More spectacular than the audio, however, is the visuals and experience of the series’ signature Kill-Cam, which allows keen snipers to see, in excruciating detail, a head shot landing 600m away. Watching a bullet fly in slow motion from barrel to brain stem via half a kilometre of rural Italian countryside creates a feeling of tension, satisfaction, and immediacy that no other shooter comes close to replicating. This sense of satisfaction is amplified on the harder difficulties, where bullet ballistics, wind, and gravity can affect where a shot eventually lands.

The inclusion of a bombastic feature, such as the Kill-Cam, should indicate that Sniper Elite 4  is not a stealth game in the traditional sense, instead packing each level with guards, making traditional sneaking and stealth tactics very difficult to accomplish for any great length of time. Therefore, players are encouraged to gun down every soldier they see. To make things trickier, a plethora of reinforcements arrive if Fairburne is spotted or heard . However, once players get into the swing of the action, wiping out whole platoons of troops becomes relatively easy so long as Fairburne does not get pinned down.

While, admittedly, attempting to murder half of the Third Reich is fun, Sniper Elite 4’s classification as a stealth game is asserted through Fairburne’s presence as an atypical glass cannon. As such, any attempts to fight the Axis head on inevitably ends with the player’s swift demise at the hands of half a dozen angry Nazis with MP5s and very itchy trigger-fingers. To succeed, players must keep their distance, use the environment to conceal their position, and take advantage of the sounds of overhead planes and malfunctioning machinery to mask the sound of sniper rifle fire to pick off troops before the Nazis can figure out where Fairburne is. Successfully taking out an officer surrounded by an entourage from several hundred meters with no-one noticing never fails to feel like an achievement. Nevertheless, in the event that a carefully constructed plan does go completely up the creek, players are given the means to make a quick exit and fight another day if they need to (even if the game does have a horrible habit of autosaving when this happens.)

Sniper Elite 4

Along with the main target, each mission also has optional objectives and targets that net players bonus XP and other rewards. In a nice twist, these side-goals are delivered during pre-mission briefing areas by NPCs, allowing players to get their bearings before launching into the mission, and adding a little more context to the killing. Levels are also peppered with all manner of collectibles, including letters, documents, and other superfluous trinkets that expand the lore of the game as well as reveal more about the real-life events that surround the well-researched narrative.  If players are feeling destructive, they can also earn some extra XP by destroying Stone Reichsadlers (Imperial Eagles).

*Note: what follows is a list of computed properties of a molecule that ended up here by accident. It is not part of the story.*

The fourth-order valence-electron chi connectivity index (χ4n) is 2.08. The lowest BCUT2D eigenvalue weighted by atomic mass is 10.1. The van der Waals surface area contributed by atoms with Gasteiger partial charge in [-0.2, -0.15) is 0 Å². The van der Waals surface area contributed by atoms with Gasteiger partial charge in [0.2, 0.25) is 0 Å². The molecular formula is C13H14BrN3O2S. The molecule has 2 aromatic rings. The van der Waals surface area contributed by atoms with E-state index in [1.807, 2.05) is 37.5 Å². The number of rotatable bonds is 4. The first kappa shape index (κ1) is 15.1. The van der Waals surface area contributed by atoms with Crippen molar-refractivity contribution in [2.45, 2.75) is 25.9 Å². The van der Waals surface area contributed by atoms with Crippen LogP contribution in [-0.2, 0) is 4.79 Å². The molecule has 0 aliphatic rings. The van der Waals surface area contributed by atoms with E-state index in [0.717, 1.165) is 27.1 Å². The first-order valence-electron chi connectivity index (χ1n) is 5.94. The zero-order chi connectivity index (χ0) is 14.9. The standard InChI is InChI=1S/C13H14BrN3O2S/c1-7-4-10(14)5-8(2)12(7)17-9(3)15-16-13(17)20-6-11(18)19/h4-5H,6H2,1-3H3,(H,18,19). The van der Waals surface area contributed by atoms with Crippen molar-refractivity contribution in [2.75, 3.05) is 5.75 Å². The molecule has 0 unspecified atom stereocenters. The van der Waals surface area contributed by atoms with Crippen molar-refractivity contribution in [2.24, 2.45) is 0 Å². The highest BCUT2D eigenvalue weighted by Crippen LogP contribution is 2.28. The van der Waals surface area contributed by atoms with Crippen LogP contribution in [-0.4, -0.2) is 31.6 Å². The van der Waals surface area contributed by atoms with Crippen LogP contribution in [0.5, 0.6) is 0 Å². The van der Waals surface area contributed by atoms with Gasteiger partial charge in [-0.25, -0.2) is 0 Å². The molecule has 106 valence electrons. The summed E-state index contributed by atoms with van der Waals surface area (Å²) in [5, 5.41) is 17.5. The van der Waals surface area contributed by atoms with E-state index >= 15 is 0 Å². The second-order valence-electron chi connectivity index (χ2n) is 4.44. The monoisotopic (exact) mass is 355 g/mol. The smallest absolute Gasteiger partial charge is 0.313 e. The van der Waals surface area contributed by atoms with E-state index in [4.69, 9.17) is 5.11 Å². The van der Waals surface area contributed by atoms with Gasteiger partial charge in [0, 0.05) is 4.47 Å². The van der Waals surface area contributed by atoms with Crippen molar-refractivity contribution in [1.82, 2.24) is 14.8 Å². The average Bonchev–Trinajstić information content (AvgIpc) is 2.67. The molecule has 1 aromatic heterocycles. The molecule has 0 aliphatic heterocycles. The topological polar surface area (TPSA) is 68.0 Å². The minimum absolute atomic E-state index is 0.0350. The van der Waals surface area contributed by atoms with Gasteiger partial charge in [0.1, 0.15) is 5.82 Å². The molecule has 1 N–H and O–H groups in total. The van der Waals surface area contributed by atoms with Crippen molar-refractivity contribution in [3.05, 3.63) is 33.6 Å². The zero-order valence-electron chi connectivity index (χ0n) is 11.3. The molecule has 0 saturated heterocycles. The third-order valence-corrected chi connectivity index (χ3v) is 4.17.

Kills are scored depending on the difficulty and landing of the shot. The better the shot, the more XP the player earns, which rewards them with better equipment. Meanwhile, additional upgrades for existing equipment are earned in-game by completing Wolfenstein: The New Order-style “weapon mastery challenges”. These systems encourage players to be creative, find the best vantage points, and take the time to land solid shots, while adding an extra layer of challenge to proceedings.

After a first playthrough, players have plenty to sink their teeth into, including the ability to play through the entire campaign with a friend in co-op. The game also features a robust multiplayer mode that includes a whole a suite of competitive options. While this mode does not fall under OnlySP’s purview,  gamers looking for something a little more tactical than the usual run-and-gun found in most online shooters should give Sniper Elite 4’s offering a whirl.

The idyllic Italian setting, humongous sand-boxes with a wealth of tactical options, and numerous under-the-hood improvements combine to make Sniper Elite 4 the best entry in the series. Fans of the series may know exactly what to expect, but in the case of Sniper Elite, familiarity does not breed contempt.

CREDIT